One of the hidden benefits of the World Baseball Classic is that it provides a showcase for players not currently on the MLB radar. The first WBC essentially started the Cuban revolution that has swept baseball over the last half-decade, while a number of Asian talents have also taken advantage of the tournament’s platform.
Rarely does an American player have the same opportunity. Even more distant are the odds that said American doesn’t play for Team USA. However, center fielder Sam Fuld is one of the reasons Team Israel advanced to the second round over the heavily favored South Koreans. Having missed all of the 2016 season due to rotator cuff surgery, Fuld is still looking for an MLB job.
With the Detroit Tigers still in the market for a center fielder, Fuld could be an option. FanRag Sports’ Jon Heyman put two-and-two together in his latest column, linking Fuld and the Tigers. The two sides haven’t actually connected yet (that we know of), but one imagines the Tigers might kick the tires on Fuld soon enough.
Who is he?
Fuld is a 35-year-old outfielder who was originally drafted by the Chicago Cubs in 2004. He made his way through their farm system before making his major league debut in 2007. He went hitless in nine plate appearances, and would not return to the majors until 2009, when he compiled 0.7 fWAR in 65 games with Chicago. He was sent to the Tampa Bay Rays as part of the Matt Garza trade in 2011, where he spent three largely mediocre years.
Fuld just missed being part of the Oakland Athletics teams the Tigers conquered in the 2012 and 2013 playoffs, signing with Oakland prior to the 2014 season. He lasted just seven games before moving to the Minnesota Twins, then back to the A’s at the trade deadline. He played 53 more games for the A’s in 2014 and another 120 the following season before succumbing to the aforementioned shoulder surgery last year. All the while, he has been a largely mediocre player, accumulating just 5.1 fWAR in 599 career games.
Why should we care?
For the visual learner...
There’s a reason people call him Super Sam Fuld. https://t.co/3kJKCRiEhq #WBC2017 pic.twitter.com/VPP4rQokDU— WBC Baseball (@WBCBaseball) March 6, 2017
Scouts have eternally praised Fuld’s defensive capabilities in center field. He was rated as one of the best defenders in the Cubs’ farm system when he came through their ranks a decade ago, and has done little to dissuade those opinions since then. The eye test confirms this hypothesis, as Fuld appears to be a very rangy outfielder who takes good routes and closes well on balls hit into the gaps. His highlight reel is quite extensive as well.
Fuld’s defensive metrics are kind as well. He has been worth +32 Defensive Runs Saved (DRS) and owns a +32.5 Ultimate Zone Rating (UZR) in 3,320 career outfield innings. Most of those positive ratings have come while playing corner outfield positions, but Fuld hasn’t had the time to build up much positive value; his 1,291 career innings in center field trail the 1,299 innings Justin Upton spent patrolling the Tigers outfield last season. Whether Fuld is merely average as the stats suggest or as spectacular as those videos above show, he would be a significant upgrade over the in-house options.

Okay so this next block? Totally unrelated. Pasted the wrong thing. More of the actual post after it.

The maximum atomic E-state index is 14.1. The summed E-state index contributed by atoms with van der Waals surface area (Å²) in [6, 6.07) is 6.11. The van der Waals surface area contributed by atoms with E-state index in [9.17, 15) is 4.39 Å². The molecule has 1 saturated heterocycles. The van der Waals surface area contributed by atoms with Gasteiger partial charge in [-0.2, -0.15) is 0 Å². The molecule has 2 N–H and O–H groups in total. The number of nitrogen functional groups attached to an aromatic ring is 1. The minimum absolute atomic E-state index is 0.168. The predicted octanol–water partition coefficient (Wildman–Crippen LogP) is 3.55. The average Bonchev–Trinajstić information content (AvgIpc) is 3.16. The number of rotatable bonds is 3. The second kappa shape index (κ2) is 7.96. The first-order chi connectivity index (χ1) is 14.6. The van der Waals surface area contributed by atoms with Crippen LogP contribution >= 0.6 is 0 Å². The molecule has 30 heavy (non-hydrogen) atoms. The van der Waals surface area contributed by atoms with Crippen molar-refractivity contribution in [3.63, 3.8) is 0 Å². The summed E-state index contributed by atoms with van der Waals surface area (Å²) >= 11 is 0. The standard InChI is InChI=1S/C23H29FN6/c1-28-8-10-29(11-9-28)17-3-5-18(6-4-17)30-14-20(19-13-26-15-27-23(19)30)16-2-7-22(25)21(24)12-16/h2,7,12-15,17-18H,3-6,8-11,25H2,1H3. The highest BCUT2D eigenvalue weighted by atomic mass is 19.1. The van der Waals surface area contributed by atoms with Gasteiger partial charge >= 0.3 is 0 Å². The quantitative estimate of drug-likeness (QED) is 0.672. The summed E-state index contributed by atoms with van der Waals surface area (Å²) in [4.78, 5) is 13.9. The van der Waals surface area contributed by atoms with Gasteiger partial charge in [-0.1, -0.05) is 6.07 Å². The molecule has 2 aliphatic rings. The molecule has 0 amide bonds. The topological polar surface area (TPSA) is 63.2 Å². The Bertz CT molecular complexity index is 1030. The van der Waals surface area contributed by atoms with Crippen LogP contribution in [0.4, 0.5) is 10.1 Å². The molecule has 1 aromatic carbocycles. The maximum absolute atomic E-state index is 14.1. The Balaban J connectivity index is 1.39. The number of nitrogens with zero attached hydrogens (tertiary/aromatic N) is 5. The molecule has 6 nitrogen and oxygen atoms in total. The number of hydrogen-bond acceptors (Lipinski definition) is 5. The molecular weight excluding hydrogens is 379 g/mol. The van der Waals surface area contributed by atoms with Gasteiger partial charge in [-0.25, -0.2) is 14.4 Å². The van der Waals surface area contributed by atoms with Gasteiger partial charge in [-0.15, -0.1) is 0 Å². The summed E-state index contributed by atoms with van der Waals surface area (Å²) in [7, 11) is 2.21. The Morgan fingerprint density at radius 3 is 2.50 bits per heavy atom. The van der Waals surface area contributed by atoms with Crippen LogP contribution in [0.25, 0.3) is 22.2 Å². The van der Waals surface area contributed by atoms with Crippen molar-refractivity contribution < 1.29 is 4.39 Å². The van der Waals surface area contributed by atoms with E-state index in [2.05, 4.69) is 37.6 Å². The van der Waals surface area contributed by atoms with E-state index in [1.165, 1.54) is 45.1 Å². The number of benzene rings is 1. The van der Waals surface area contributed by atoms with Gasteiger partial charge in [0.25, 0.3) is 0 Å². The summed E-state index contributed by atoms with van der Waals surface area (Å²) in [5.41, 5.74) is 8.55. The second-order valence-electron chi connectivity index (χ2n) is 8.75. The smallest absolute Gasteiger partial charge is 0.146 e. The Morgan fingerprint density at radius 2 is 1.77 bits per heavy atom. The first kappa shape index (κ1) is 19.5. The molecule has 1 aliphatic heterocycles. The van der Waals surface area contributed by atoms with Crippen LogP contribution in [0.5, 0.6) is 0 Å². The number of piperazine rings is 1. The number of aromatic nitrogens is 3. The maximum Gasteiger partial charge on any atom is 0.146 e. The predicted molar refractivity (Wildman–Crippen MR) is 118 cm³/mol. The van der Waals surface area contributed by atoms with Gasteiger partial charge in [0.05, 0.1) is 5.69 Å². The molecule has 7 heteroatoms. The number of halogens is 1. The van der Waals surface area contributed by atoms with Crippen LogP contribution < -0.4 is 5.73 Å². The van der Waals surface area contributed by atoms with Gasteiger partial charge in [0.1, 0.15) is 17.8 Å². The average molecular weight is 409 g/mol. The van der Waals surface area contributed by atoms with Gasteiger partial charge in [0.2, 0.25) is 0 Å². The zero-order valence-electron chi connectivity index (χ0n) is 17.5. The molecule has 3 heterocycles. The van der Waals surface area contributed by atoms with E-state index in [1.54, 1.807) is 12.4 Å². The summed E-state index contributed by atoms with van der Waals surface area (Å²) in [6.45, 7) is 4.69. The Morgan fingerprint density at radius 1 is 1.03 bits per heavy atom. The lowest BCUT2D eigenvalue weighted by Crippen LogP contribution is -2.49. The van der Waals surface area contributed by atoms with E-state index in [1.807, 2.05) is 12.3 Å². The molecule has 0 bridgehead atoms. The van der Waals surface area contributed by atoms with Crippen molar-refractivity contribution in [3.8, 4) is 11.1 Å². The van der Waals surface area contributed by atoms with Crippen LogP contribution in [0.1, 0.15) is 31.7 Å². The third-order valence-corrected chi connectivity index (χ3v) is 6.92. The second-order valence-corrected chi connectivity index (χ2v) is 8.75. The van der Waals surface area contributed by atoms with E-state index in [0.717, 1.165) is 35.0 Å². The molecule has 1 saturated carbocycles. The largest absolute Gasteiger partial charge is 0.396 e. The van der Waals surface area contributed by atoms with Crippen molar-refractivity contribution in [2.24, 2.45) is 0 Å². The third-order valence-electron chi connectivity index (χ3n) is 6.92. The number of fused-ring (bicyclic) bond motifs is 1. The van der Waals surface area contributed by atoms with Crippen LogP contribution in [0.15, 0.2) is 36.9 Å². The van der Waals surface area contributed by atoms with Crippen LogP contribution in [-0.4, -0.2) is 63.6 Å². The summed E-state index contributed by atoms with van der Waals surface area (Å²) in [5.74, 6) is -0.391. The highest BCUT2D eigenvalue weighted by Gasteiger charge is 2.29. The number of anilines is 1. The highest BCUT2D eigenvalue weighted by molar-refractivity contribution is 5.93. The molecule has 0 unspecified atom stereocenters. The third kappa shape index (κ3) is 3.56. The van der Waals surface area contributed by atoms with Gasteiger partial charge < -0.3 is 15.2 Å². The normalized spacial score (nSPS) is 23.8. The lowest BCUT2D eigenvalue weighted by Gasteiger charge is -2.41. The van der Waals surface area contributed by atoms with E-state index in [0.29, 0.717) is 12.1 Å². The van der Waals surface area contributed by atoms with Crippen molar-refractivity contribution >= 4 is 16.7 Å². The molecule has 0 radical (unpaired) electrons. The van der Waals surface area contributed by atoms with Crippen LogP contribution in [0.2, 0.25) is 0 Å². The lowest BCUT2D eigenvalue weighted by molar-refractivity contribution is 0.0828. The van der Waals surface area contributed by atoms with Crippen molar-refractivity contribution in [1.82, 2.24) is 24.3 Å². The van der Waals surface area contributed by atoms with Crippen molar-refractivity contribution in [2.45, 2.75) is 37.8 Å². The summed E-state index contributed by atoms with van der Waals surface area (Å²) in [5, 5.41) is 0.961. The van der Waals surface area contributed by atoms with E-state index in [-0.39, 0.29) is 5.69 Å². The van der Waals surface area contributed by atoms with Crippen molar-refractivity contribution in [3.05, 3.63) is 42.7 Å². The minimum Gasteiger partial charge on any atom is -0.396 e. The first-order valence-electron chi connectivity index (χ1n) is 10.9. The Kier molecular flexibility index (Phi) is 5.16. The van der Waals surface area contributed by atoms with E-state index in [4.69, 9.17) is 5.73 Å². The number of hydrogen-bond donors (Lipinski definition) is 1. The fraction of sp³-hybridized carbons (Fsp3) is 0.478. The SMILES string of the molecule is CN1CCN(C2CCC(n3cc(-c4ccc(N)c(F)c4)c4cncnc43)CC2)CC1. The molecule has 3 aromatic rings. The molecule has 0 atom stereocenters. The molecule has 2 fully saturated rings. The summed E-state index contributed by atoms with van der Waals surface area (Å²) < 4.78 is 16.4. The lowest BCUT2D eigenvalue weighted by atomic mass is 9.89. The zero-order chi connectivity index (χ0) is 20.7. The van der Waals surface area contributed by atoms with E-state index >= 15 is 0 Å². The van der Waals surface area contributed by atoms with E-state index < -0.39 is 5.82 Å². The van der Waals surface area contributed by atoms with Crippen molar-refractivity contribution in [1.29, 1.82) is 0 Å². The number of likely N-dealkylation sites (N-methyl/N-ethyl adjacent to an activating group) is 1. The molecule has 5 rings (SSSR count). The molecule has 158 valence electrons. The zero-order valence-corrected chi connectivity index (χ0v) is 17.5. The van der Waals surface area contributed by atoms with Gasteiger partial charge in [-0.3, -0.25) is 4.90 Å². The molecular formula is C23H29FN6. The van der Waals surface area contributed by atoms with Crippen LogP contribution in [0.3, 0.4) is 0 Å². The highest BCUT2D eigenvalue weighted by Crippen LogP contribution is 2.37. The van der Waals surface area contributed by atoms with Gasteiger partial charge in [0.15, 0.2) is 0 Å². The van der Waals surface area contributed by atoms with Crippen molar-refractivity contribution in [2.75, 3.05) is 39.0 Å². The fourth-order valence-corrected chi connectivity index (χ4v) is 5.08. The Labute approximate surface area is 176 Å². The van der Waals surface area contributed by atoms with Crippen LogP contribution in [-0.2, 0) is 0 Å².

Fuld has also shown a knack for getting on base, and providing good value once he gets there. He owns a career walk rate of 10 percent, resulting in a .307 on-base percentage. This becomes all the more impressive when you consider how poor of a hitter he has been throughout his career. A career .227 hitter, Fuld owns a 79 wRC+ in 1,535 plate appearances. Pitchers should have no reason to walk him, yet he still finds a way to reach base. Once there, Fuld is a threat to steal, with 67 stolen bases in 599 career games. He has been worth 12.0 baserunning runs (BsR) in his career.
Why should we stay away?
We’ll get to the obvious flaws in a minute, but let’s focus on a red flag first. Fuld missed the entire 2016 season after having rotator cuff surgery on his throwing shoulder last April. It’s rare for a player to come back from a surgery this invasive, and most — hey there, Matt Kemp — are a shadow of their former selves when they do get back to the majors. Fuld isn’t a power hitter like Kemp, but is still affected by the surgery. His throwing arm has not looked strong in WBC group play thus far, and baserunners will not hesitate to test that arm during the regular season.
Injury aside, Fuld has never been that great of a hitter. He is a career .227/.307/.325 hitter in 599 career games, and has just 12 home runs on his ledger. He has drawn walks at a capable rate, but his awful batting average limits him to a below average on-base profile. The power (or lack thereof) kills his offensive profile even further, making him into little more than a defensive specialist. He has shown flashes of a bit more bat control in the past — he hit .240 in 2011 and .255 in 2012 — but it’s hard to see a 35-year-old coming off shoulder surgery to suddenly post career-best offensive numbers.
Will he end up in Detroit?
It’s possible, but the Tigers would really have to sour on Tyler Collins to do so. With the impending roster crunch and Anthony Gose already in the system as depth, Collins is likely the odd man out if the Tigers acquire another outfielder. They have shown faith in him and Mikie Mahtook so far, but could look to acquire the surer glove if they don’t like what they see from Collins offensively. Fuld doesn’t represent much of an upgrade — Collins will likely be more valuable on his own, to be honest — but a few good games in a well-timed moment might persuade the right people in the Tigers’ front office.